2. The ball joint assembly set forth in claim 1, wherein said housing is divided into separable portions each having fiange means providing surfaces of abutment and apertures in aligned relationship, one of said housing portions having said principal load bearing surface therewithin and being formed of hardened metal and the other of said housing portions including said wall structure providing said annular cavity with said outwardly opening aperture and being formed of relatively less hard metal than said one housing portion, and securing bolt means having harder surfaces than said other of said housing portions and of substantially the same hardness as said one housing portion, said bolt means having shanks the diameters of which are substantially similar in size to said aligned apertures in said abutting flanges and being press fitted therethrough to retain said housing said resilient ring element.

5 6 portions in assembly against the initial compression of 2,998,262 8/ 1961 Hoffman 287-90 X 3,005,647 10/1961 Collier r 287-90 3,026,124 3/1962 Eyb 287-90 X References Cited FOREIGN PATENTS UNITED STATES PATENTS 813 044 5/1959 G Bl v 2/1942 Katchef 287-90 296,757 5/1954 svtrlgm' 8/ 1947 Venditty 287-90 X 1-2/1959 Baker 287-90 X l 4/1960 Moskovitz 287490 CARL W. TOMLIN, Plzmary Examiner. 3/ 1961 Thomas 287-90 X 10 A. V. K-UNDRAT, Assistant Examiner.

Patent Citations
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US2274420 *Feb 12, 1941Feb 24, 1942Katcher MorrisKnuckle joint
US2425138 *Oct 30, 1941Aug 5, 1947Thompson Prod IncRubber bushed tie rod joint
US2917334 *Nov 13, 1956Dec 15, 1959Gen Motors CorpBall joint
US2934365 *Mar 4, 1959Apr 26, 1960Harry FrankelBall joint assembly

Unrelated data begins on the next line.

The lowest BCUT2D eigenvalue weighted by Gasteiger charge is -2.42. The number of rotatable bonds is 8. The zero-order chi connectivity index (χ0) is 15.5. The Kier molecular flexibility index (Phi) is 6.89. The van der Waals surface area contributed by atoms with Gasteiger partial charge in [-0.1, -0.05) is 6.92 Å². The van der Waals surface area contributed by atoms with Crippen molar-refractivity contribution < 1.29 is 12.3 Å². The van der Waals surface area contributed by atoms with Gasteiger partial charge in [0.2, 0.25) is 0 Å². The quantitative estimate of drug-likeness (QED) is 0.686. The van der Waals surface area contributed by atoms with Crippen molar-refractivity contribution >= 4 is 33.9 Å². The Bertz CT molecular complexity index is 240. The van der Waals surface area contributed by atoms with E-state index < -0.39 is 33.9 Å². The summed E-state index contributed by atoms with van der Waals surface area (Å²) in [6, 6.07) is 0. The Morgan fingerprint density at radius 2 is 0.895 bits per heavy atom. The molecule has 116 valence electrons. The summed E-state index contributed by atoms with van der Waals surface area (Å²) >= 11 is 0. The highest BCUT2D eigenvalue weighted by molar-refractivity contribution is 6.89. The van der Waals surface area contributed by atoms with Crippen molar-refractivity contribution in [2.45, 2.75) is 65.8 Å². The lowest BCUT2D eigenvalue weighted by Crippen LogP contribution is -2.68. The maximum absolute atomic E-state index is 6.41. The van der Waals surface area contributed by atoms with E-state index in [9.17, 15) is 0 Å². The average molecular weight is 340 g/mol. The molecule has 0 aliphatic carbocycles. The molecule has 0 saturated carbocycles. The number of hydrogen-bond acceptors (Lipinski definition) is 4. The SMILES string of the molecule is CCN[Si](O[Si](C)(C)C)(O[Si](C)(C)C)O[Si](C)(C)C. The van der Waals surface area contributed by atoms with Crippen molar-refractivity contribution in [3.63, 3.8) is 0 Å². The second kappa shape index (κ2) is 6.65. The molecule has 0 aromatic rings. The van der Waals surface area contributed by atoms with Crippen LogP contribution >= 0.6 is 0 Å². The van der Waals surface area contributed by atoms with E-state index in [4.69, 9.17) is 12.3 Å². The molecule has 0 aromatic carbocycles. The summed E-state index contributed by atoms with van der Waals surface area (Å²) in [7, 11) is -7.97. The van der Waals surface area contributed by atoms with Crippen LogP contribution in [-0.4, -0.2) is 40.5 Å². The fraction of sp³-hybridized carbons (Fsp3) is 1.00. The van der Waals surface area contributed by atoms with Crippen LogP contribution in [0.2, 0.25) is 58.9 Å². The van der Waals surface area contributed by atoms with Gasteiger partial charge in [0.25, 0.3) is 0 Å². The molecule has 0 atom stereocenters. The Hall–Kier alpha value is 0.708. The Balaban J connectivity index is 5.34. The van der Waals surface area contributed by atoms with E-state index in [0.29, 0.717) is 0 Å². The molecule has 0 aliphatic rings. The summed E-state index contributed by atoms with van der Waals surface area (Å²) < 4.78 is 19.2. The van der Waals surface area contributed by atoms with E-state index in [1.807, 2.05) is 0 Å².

US2974975 *May 9, 1956Mar 14, 1961American Metal ProdBearing joints and rod assembly
US2998262 *May 13, 1954Aug 29, 1961Roscoe C HoffmanIndependent suspension for steerable wheels and method of construction thereof
US3005647 *Aug 7, 1957Oct 24, 1961Chrysler CorpBall joint
US3026124 *Feb 18, 1959Mar 20, 1962Porsche KgIndividual wheel suspension
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GB813044A * Title not available
Referenced by
Citing PatentFiling datePublication dateApplicantTitle
US3967907 *Jul 2, 1975Jul 6, 1976A. Ehrenreich & Cie.Ball socket for ball joint
US5417512 *Nov 4, 1993May 23, 1995Avm, Inc.End connector with captive ball and bearing half with crushed elements
US5435652 *Dec 30, 1993Jul 25, 1995Howard; Durrell U.Self-adjusting bearing assembly
US5816731 *Dec 18, 1996Oct 6, 1998Howard; Durrell U.Sealed self-adjusting bearing assembly
US6276702 *Aug 9, 1999Aug 21, 2001Ford Global Technologies, Inc.Wheel suspension assembly
US7121757 *Feb 10, 2003Oct 17, 2006ZF Lemförder Metallwaren AGProcess and device for mounting ball and socket joints with at least one connecting piece
US8196940 *Jun 30, 2010Jun 12, 2012Hyundai Motor CompanySuspension arm
US20040170470 *Feb 10, 2003Sep 2, 2004Metin ErsoyProcess and device for mounting ball and socket joints with at least one connecting piece
US20110133421 *Jun 30, 2010Jun 9, 2011Hyundai Motor CompanySuspension arm
WO1995012763A1 *Oct 24, 1994May 11, 1995Avm, Inc.End connector with captive ball and bearing half with crushed elements
U.S. Classification403/133, 403/135
International ClassificationF16C11/06
Cooperative ClassificationF16C11/0604
European ClassificationF16C11/06A